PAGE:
The area of the Trajan’s Forum and Column which the two domus belong to has been since 2000 at the core of many initiatives of valorisation and promotion based on ICT solutions. One of the first projects was the website about the Trajan’s Column, published by Stoa Consortium, born in the context of the “Perseus Project Publication Model” and based on the new resources offered by the Perseus Digital Library. The website hosted a rich database of images, explanations and cartoons which was, for professional but also non-expert audiences, a precious tool to learn more about the Trajan’s Column.
Then, between September and November 2005, the event Immaginare Roma Antica. Expo mondiale di archeologia virtuale was held at Mercati di Traiano-Museo dei Fori Imperiali and it was the first international event about virtual archaeology in Rome; virtual theatres, immersive experiences and digital reconstructions were proposed. Moreover, 2010 was the year of an installation of graphic projections onto the surface of the Trajan’s Market; the title of the project was “…Antiche Presenze…” and the rationale behind it was to celebrate the timeless beauty and glory of Rome through the images of the most iconic and influential characters of the Roman Empire. In 2012 a 360-degree virtual tour of the Trajan’s Market was also created on the website of “Musei in Comune”.
In order to have a complete overview, it is important not to leave out the recent exhibition “Trajan. Building the Empire, creating Europe”, supported by multimedia and interactive tools; held at Mercati di Traiano-Museo dei Fori Imperiali from November 2017 to September 2018, it has been conceived in the occasion of the 1900 year-anniversary of Trajan’s death, the emperor remembered as the “optimus princeps”. Last but not least, in 2018 Generali Group presented a 3D version of the museum “Radici del Presente”, the archaeological collection owned by the Company, offering also a special point of view on the Trajan’s Column.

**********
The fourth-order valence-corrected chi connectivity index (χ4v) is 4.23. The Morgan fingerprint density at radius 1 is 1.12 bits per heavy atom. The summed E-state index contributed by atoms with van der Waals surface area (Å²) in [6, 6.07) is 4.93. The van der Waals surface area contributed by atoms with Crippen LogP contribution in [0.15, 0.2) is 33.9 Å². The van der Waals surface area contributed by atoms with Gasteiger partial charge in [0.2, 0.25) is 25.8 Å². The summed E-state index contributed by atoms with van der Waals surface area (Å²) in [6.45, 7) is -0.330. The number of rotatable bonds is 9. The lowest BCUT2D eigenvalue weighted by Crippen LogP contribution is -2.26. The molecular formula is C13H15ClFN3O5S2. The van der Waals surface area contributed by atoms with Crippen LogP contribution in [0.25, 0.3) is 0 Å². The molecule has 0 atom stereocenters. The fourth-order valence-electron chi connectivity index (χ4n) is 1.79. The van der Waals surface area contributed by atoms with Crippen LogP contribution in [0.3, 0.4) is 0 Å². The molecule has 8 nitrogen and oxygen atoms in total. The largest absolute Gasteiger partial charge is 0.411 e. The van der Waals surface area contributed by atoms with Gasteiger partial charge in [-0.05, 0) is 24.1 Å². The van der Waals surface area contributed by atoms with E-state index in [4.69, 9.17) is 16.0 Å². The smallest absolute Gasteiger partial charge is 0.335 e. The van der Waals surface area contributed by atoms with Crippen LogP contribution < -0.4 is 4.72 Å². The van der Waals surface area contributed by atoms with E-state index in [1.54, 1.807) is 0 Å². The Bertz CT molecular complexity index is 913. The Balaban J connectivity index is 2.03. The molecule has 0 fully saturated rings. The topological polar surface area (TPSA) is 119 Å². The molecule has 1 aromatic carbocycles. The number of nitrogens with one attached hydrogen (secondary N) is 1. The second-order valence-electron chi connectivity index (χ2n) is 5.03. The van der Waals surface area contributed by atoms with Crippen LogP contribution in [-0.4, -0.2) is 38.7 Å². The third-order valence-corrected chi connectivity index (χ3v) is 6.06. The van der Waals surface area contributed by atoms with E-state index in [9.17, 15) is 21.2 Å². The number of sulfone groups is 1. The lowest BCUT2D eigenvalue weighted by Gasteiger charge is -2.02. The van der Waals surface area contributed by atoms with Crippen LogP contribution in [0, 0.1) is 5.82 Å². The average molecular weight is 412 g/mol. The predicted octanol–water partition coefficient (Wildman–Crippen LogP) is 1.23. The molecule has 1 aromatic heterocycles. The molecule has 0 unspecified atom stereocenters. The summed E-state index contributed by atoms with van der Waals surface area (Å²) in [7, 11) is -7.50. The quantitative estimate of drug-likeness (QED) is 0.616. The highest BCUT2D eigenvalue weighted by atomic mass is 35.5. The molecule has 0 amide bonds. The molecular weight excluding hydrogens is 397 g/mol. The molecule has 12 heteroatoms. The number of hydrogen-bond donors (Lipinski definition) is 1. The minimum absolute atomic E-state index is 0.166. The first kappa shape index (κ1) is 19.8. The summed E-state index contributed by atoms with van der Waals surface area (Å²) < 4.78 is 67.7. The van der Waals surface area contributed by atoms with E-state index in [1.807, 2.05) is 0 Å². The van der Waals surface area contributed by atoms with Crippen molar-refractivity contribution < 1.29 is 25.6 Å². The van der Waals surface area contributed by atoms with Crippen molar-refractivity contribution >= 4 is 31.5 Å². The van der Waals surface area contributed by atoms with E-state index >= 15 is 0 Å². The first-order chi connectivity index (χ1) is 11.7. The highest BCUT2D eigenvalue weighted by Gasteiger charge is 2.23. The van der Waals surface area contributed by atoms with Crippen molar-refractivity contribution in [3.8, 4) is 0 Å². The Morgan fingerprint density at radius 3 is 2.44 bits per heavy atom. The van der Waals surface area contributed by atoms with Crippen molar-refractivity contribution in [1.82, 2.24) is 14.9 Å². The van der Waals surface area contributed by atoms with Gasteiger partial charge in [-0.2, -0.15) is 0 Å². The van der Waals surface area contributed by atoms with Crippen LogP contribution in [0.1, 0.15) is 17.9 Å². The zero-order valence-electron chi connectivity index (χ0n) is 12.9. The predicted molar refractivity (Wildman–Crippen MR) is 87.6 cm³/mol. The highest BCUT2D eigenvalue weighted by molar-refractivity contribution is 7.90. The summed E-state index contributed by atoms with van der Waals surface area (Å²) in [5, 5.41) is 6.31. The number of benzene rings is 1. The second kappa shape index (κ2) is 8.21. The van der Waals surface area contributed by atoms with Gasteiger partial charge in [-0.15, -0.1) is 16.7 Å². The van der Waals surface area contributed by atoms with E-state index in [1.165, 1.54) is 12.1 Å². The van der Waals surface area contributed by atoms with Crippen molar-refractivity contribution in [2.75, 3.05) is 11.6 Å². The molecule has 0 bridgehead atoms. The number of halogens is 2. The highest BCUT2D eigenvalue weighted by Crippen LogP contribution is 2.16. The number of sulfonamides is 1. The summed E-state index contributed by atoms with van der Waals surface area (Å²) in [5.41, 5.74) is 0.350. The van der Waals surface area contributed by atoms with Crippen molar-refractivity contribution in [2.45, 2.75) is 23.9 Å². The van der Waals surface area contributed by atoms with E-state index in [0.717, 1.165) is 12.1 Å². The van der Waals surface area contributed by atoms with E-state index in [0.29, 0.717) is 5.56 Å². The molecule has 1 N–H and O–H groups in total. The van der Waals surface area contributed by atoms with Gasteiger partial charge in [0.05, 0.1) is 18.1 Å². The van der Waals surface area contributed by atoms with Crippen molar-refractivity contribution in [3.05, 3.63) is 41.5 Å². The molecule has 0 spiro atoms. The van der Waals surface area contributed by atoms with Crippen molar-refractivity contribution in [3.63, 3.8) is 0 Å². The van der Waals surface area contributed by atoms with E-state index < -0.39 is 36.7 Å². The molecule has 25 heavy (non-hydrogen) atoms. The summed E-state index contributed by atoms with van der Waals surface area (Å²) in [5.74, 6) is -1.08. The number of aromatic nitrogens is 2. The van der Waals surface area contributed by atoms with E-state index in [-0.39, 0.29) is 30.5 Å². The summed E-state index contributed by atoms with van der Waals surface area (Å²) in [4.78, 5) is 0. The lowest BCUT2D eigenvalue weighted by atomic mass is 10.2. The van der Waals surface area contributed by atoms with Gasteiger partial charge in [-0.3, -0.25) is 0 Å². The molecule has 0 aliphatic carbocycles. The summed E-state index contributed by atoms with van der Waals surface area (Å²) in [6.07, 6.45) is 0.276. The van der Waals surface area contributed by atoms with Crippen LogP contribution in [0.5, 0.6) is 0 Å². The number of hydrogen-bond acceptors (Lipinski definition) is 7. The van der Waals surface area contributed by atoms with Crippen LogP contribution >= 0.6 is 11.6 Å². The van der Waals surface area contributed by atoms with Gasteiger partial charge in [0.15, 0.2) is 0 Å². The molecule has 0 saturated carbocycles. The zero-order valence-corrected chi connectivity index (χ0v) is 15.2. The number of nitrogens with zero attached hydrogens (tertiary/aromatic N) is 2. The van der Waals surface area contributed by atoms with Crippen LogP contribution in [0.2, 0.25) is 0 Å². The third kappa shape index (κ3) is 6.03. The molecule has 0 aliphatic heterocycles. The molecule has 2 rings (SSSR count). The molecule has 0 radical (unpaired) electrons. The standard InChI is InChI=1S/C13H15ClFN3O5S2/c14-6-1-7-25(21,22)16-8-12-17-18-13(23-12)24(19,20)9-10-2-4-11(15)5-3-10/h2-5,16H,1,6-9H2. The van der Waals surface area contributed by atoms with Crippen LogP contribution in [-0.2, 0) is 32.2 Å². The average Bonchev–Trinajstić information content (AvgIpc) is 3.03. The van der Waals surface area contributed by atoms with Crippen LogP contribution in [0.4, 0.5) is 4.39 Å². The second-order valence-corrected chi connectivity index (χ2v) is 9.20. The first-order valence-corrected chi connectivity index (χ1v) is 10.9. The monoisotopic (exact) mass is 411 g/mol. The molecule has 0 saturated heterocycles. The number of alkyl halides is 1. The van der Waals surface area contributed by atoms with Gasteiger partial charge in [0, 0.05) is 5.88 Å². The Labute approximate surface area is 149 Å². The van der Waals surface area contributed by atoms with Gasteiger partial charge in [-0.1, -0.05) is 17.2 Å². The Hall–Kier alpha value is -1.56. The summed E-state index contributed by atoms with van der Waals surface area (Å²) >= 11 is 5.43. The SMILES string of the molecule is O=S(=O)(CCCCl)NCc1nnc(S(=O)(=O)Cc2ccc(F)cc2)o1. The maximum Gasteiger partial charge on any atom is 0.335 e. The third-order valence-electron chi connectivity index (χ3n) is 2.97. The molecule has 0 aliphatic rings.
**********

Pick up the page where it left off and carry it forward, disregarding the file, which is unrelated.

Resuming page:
The innovative installation of Domus Romanae di Palazzo Valentini mainly aims to enhance the quality of the experience offered to the visitor, for the purposes of promotion, communication, education and dissemination. It is obviously interesting to make some research in an attempt to understand the actual success in terms of participation, involvement and engagement of the audience. Something can be guessed by analysing the data about Palazzo Valentini collected on social platforms and social media. On TripAdvisor, the overall score is 4,5/5 and 95% of reviewers are very satisfied about the visit; however, the presence and impact on other social media like Facebook, Instagram and Twitter is limited: there are no official pages and the number of posts, with the location of Palazzo Valentini or where the hashtags #palazzovalentini or #domuspalazzovalentini are used, is not as high as it could be expected.
An evaluation of the quality of the project cannot be based only on the analysis of the engagement on social media but at least, starting from these simple observations, it is possible to get some clues about the communication plan of the initiative, about how people react and about what they appreciate the most. There are obviously some aspects it is crucial to reflect on, from an audience development perspective: to what extent are the initiatives based on Digital Innovation in the archaeological field actually effective? Which strategic purposes are they particularly impactful for? Which specific parameters and KPIs (Key Performance Indicators) might be used in order to evaluate them? Which could be the characteristics of an adequate communication strategy? Answering these questions would be a starting point and an input to progressively determine which projects, tools and technological applications may support more directly organizations and institutions willing to preserve and promote the archaeological heritage.
*The present itinerary has been designed as part of the “Convenzione Singola di Tirocinio” project between Università Commerciale “Luigi Bocconi” and CNR-ISMA, during the Academic Year 2017/2018
VMAC – 2018